Non‐interacting impacts of fertilization and habitat area on plant diversity via contrasting assembly mechanisms

Non‐interacting impacts of fertilization and habitat area on plant diversity via contrasting... INTRODUCTIONMany biological systems are losing diversity in association with human‐based environmental change (Hoekstra, Boucher, Ricketts, & Roberts, ; Parr, Lehmann, Bond, Hoffmann, & Andersen, ; Pe'er et al., ). The main drivers are generally well described, often involving the transformation of local processes relating to species interactions within and across trophic levels (Borer et al., ; Parker, Burkepile, & Hay, ), changes in environmental heterogeneity (Melbourne et al., ; Stevens, Dise, Mountford, & Gowing, ) and regional processes relating to spatial limitations with habitat loss and patch isolation (Alstad et al., ; Holt & Gaines, ). While the identity of these drivers can be clear, their mechanistic influences on alpha and beta diversity are less well understood and difficult to test (Catano, Dickson, & Myers, ). On modern landscapes, human‐induced changes to local and regional processes tend to occur simultaneously with the potential for combined and indirect impacts of perturbations (e.g., dispersal limitation shaping competitive outcomes; Crain, Kroeker, & Halpern, ). The end result for diversity can be variable, reducing species richness (alpha), shifting species composition by homogenizing diversity (reduced beta) or increasing species heterogeneity (increased beta) depending on how local and regional changes synergistically combine (Catano et al., ; Laurance & Cochrane, ).These http://www.deepdyve.com/assets/images/DeepDyve-Logo-lg.png Diversity and Distributions Wiley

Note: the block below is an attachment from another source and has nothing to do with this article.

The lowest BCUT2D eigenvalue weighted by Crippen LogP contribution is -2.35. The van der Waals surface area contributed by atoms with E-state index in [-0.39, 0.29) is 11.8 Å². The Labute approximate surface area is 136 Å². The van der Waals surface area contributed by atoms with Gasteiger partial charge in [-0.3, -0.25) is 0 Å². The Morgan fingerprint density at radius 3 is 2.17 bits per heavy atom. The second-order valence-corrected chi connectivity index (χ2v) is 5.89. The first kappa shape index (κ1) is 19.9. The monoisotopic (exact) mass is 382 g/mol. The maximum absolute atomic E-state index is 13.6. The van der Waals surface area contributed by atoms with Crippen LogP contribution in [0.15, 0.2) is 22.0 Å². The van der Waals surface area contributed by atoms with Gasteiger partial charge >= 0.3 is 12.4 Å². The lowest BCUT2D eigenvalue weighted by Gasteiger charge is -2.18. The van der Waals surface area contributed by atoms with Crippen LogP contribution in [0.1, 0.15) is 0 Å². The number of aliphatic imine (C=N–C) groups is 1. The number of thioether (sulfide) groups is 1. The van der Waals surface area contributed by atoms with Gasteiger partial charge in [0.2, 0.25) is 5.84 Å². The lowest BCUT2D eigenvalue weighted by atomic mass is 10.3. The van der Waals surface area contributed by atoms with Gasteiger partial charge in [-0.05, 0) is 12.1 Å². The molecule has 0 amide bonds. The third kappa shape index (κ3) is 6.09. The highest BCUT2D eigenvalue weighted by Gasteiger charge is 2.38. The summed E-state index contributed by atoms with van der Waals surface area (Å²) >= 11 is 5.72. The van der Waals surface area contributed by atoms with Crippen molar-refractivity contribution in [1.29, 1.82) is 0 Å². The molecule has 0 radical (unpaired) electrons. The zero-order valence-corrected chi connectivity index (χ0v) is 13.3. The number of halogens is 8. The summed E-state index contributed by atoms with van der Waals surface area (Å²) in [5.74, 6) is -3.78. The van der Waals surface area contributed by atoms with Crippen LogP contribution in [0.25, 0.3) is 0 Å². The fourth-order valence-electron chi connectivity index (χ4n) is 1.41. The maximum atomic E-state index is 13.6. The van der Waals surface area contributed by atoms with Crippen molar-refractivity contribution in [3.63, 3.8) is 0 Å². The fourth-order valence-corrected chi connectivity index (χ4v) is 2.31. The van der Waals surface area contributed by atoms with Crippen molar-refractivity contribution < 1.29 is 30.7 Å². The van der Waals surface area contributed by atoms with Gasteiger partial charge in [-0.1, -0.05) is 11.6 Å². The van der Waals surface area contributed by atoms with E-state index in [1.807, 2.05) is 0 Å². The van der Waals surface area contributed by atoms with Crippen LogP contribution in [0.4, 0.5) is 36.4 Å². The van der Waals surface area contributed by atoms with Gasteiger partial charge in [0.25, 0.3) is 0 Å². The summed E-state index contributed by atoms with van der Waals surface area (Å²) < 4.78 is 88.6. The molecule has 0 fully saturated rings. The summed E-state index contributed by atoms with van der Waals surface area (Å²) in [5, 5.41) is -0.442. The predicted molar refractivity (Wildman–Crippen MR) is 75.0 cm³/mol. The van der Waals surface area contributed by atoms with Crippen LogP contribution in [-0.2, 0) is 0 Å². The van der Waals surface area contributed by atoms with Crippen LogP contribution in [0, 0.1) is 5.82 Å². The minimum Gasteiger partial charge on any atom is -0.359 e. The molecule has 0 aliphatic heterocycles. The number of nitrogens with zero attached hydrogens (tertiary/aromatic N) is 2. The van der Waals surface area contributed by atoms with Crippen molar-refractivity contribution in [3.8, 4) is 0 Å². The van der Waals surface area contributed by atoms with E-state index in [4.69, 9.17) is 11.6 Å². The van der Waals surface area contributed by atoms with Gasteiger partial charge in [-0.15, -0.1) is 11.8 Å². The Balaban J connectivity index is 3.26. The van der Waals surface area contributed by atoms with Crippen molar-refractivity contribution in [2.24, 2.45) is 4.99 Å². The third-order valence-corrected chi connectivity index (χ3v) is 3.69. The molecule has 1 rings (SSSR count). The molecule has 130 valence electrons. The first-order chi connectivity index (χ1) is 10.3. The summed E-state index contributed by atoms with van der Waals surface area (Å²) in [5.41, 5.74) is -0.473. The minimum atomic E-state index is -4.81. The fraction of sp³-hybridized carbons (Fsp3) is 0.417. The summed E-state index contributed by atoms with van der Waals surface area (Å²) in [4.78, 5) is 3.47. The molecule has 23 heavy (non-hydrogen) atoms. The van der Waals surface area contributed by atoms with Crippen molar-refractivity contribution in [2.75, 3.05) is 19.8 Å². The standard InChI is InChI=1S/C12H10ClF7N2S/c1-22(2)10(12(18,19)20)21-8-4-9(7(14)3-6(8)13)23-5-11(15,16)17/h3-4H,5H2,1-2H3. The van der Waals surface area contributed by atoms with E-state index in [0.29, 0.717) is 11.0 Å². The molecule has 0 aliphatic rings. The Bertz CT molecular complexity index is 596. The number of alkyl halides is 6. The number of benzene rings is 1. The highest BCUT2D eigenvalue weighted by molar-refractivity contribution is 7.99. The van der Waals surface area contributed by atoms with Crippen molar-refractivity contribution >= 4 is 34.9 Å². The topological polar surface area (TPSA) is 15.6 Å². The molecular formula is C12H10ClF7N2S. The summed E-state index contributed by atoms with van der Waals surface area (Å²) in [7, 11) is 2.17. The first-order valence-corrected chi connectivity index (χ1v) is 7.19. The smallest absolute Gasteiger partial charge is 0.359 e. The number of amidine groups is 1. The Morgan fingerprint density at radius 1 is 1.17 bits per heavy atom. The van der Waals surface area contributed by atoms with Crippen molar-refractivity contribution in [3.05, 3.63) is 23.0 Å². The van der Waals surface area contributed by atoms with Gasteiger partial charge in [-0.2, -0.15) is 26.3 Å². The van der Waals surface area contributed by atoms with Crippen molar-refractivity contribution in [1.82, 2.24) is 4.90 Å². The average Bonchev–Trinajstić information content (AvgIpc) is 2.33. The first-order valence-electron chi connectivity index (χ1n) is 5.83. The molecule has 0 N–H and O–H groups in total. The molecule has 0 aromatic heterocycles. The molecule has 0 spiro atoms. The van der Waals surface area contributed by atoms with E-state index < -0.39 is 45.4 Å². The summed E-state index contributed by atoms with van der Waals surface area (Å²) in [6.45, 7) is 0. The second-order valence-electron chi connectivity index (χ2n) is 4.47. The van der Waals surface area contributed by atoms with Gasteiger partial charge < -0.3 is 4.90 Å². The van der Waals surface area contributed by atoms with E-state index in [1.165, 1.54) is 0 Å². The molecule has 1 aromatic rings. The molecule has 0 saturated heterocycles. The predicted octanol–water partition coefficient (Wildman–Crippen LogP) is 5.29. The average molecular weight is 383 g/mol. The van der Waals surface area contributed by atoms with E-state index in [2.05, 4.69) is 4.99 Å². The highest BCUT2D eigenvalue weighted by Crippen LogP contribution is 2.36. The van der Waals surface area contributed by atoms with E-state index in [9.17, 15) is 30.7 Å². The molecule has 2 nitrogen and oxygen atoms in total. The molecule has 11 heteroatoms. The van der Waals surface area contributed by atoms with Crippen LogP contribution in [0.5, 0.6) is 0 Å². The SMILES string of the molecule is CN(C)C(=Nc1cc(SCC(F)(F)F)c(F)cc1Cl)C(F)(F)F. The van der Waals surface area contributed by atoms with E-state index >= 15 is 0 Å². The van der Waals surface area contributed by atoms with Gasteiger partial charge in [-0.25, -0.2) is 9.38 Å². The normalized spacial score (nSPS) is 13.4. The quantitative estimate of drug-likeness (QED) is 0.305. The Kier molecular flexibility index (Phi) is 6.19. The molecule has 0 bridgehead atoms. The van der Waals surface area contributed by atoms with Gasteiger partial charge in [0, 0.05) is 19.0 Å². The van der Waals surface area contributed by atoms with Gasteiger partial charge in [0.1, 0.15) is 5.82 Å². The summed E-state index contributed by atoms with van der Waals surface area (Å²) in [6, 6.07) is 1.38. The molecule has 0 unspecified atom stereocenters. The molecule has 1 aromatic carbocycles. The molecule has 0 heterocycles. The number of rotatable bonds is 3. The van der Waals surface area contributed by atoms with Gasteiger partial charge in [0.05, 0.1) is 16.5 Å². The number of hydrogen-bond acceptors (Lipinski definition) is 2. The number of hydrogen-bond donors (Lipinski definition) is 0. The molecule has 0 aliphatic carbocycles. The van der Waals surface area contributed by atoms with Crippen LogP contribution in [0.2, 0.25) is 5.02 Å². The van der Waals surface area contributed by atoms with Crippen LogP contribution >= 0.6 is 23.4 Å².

Non‐interacting impacts of fertilization and habitat area on plant diversity via contrasting assembly mechanisms

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Publisher
Wiley
Copyright
Copyright © 2018 John Wiley & Sons Ltd
ISSN
1366-9516
eISSN
1472-4642
D.O.I.
10.1111/ddi.12697
Publisher site
See Article on Publisher Site

Abstract

INTRODUCTIONMany biological systems are losing diversity in association with human‐based environmental change (Hoekstra, Boucher, Ricketts, & Roberts, ; Parr, Lehmann, Bond, Hoffmann, & Andersen, ; Pe'er et al., ). The main drivers are generally well described, often involving the transformation of local processes relating to species interactions within and across trophic levels (Borer et al., ; Parker, Burkepile, & Hay, ), changes in environmental heterogeneity (Melbourne et al., ; Stevens, Dise, Mountford, & Gowing, ) and regional processes relating to spatial limitations with habitat loss and patch isolation (Alstad et al., ; Holt & Gaines, ). While the identity of these drivers can be clear, their mechanistic influences on alpha and beta diversity are less well understood and difficult to test (Catano, Dickson, & Myers, ). On modern landscapes, human‐induced changes to local and regional processes tend to occur simultaneously with the potential for combined and indirect impacts of perturbations (e.g., dispersal limitation shaping competitive outcomes; Crain, Kroeker, & Halpern, ). The end result for diversity can be variable, reducing species richness (alpha), shifting species composition by homogenizing diversity (reduced beta) or increasing species heterogeneity (increased beta) depending on how local and regional changes synergistically combine (Catano et al., ; Laurance & Cochrane, ).These

Journal

Diversity and DistributionsWiley

Published: Jan 1, 2018

Keywords: ; ; ; ; ; ; ;

References

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